With individualized attention, on-site therapies and vocational training, our schools deliver unparalleled services for students with special needs. Our New Jersey Department of Education certified special education teachers, licensed therapists and counselors provide expert, advanced instruction and support … along with plenty of smiles.

These unique services are provided at NO COST for families. Find out if private special education is the right fit for your child. Our staff can help answer your questions. To find out more about what programs may be right for your child, call us at 1-800-697-8555 or visit

HollyDELL School | Garfield Park Academy | Larc School | St. John of God Community Services Copyright ©2019 Coalition of Special Education Schools

10 | September/October 2019

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Cherry Hill Robotics Club Summer Camps • Evening & Saturday Sessions

Our Robotics Club is geared for grade school and middle school boys and girls. We bring “STEM” (Science, Technology, Engineering and Math) to your child in a fun camp type atmosphere.

• LEGO,VIRTUAL and VEX Robotics • Coding JAVA & Blocky • New Young Engineers for 6-8 year olds • Competition Teams now forming

The camp is run by NJ Certified teachers

3815 Church Road • Mt. Laurel, NJ 08054

856.424.2777 •

Keller Williams Roach, REALTORS®

381 Egg Harbor Road, Suite 2, Sewell, NJ 08090


Cell: 609 .670.1794 Office: 856.582.1200

The SIMILA Group

Each office is independently owned and operated

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10 Ways to KICK START the School Year By Lisa Figueiredo


hile the summer months are filled with carefree days, swimming, pool parties and lazy days, the new school year seems to start as quickly as it ended. With back to school ads starting in July, preparation for the first day comes well before the eve of the big day. It can be a daunting task; buying supplies, regaining the knowledge from the prior year; getting back on schedule and figuring out meals and after school activities. There are many ways to ensure the first day of school goes out without a hitch, well at least to make it go smoother. ➨ PLAN BEFORE YOU SHOP Come armed with a list of required school supplies. Many schools sent them out at the end of the school year with your child’s reports card. Some schools will even include that list on their website. Asses your child’s clothing needs. Take a day to donate old clothes. It’s a good idea to shop early to avoid stress of not being able to find things. Also, be sure to discuss budget with your child to avoid drama in the store. There is always a certain thrill that comes with putting together that super special new first day of school outfit, a great way to create excitement for a fresh year. ➨ GET A GOOD NIGHT’S SLEEP Your child would be at their best without a full night of sleep. Maintaining regular bedtimes and wake-up routines before school starts is a crucial step to prepare your child for class and a practical way to cut down on first-day stress. It is also a good way to ensure they are at maximum capacity for learning all school year long.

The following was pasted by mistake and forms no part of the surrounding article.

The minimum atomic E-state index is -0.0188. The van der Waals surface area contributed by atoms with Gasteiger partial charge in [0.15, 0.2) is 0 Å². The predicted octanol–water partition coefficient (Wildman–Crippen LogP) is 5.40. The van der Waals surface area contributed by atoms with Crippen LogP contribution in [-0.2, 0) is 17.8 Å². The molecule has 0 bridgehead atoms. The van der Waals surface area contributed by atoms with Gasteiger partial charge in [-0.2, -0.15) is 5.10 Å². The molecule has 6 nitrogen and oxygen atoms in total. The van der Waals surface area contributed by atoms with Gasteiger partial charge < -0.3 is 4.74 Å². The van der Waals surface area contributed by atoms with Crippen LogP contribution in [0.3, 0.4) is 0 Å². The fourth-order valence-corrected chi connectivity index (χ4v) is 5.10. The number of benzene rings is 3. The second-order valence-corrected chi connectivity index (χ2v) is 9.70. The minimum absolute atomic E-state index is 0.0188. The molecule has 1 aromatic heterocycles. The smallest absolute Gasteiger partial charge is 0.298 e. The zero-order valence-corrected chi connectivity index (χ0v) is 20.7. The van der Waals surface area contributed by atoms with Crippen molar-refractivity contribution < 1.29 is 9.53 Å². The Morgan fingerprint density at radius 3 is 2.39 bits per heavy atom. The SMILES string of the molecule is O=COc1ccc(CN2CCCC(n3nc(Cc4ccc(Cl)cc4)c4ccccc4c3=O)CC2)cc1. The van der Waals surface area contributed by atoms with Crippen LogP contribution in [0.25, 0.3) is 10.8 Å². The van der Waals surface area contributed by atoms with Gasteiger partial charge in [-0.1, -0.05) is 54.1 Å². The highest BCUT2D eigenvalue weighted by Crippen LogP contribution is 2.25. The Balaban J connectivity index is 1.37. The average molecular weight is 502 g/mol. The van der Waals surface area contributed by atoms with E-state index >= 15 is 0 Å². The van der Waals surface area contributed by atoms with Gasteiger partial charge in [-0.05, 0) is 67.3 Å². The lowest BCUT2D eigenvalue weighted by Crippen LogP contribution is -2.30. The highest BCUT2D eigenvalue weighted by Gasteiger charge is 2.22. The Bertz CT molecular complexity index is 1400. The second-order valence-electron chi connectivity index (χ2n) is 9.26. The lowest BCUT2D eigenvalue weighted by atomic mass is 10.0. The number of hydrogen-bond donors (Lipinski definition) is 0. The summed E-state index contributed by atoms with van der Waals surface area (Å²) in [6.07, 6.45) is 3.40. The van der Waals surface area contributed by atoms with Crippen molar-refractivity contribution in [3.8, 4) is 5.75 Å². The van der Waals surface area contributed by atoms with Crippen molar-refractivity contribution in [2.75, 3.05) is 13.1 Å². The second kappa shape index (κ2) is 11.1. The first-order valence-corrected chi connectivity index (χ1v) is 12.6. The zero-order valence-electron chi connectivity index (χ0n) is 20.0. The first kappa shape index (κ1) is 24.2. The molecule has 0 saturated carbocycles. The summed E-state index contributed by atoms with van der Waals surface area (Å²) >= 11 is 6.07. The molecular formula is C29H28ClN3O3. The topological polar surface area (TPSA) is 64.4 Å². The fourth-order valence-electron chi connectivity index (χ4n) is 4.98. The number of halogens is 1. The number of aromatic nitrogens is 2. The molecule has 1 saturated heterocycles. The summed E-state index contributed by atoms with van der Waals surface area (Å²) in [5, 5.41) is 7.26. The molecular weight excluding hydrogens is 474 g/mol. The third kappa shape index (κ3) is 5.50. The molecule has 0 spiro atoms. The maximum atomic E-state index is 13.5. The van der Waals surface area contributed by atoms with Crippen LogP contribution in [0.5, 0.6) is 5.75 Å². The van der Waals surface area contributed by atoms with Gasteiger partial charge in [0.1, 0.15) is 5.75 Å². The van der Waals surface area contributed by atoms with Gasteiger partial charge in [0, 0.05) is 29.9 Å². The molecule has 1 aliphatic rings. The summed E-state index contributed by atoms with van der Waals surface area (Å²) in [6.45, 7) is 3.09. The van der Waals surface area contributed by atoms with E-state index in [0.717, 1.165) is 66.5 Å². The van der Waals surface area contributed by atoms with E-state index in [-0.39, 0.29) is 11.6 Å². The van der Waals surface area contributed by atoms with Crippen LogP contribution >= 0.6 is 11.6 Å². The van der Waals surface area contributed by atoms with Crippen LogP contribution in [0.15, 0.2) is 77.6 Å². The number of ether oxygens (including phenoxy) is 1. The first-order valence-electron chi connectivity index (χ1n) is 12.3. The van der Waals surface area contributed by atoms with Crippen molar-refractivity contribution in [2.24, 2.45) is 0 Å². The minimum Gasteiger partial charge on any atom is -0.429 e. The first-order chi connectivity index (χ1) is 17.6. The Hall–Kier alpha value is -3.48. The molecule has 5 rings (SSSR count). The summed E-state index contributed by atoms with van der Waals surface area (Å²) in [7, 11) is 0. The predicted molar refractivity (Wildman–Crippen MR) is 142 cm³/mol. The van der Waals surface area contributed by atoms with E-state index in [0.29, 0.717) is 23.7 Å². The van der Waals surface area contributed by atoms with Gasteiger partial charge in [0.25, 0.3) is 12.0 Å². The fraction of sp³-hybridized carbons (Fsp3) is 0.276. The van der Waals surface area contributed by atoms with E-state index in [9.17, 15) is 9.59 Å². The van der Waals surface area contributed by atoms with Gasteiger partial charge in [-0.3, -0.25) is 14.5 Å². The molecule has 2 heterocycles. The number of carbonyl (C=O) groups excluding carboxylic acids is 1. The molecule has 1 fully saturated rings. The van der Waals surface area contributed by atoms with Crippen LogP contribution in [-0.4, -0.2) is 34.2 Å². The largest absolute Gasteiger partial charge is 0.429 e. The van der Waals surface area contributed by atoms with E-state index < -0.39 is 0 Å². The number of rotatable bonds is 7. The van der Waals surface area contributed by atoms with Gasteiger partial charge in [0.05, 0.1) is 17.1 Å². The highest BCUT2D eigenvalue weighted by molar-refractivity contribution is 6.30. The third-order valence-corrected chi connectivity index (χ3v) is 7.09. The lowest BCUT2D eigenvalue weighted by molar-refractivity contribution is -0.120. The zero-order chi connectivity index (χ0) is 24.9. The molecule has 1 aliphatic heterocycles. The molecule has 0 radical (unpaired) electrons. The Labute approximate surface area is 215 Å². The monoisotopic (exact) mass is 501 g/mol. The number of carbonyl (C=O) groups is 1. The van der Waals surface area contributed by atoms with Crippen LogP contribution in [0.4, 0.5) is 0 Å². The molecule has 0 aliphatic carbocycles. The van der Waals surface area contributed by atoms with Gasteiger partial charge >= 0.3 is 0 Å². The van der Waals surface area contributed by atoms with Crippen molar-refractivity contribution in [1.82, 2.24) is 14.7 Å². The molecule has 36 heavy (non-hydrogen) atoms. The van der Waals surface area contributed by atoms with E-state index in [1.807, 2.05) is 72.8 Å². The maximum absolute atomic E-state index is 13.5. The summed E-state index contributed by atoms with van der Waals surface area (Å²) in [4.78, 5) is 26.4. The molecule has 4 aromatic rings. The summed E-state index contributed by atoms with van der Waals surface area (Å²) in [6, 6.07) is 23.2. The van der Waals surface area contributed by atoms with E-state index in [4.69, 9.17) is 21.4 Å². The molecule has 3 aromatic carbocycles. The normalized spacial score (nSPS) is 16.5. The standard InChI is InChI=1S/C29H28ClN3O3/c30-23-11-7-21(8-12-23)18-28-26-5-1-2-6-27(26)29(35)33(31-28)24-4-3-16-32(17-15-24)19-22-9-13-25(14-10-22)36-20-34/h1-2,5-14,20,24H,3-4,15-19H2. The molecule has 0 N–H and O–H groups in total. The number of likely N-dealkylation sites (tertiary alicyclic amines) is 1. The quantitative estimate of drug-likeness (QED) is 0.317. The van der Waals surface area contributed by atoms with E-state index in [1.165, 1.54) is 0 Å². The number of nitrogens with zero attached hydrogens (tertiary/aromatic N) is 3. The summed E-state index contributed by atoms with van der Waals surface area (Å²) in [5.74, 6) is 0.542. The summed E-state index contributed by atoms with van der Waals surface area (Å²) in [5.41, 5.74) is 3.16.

12 | September/October 2019

➨ CREATE A FAMILY CALENDAR A dry erase board works great. You can keep track of practices, games, meetings, parties and family events. This will help in scheduling and meal preparation. Posting the schedule in a central location will keep everyone on track in the hustle and bustle of life. ➨ FUEL THEIR MIND While it may not be practical to set aside time for a family breakfast every day, start the year off with high protein nutritious breakfast and set your children up for success. Be sure to include fruits and vegetables, milk and yogurt in their school lunches. Younger children will find cut out shapes and animal shaped sandwiches a cool way to start the year. ➨ TAKE A PRACTICE RUN If your child is starting a new school, they may have orientation. If not, take a trip to the school. Walk to the bus stop or time the trip from the parking lot to the front door of the school. Be sure to get to the bus stop early to avoid stress of rushing. Post bus schedules in an area where everyone can find it. Take a drive to the school to see how long it will take, during rush hour. ➨ TALK ABOUT IT It may help to discuss with children just starting school or changing schools any concerns they may have about the new school year. Avoiding some uncertainty may ease some of their stress. It’s also a good way to get them excited about new experiences. ➨ CREATE EXCITEMENT According to mother of three Kelly Citrone, a preschooler, kindergartner, and 6 month-old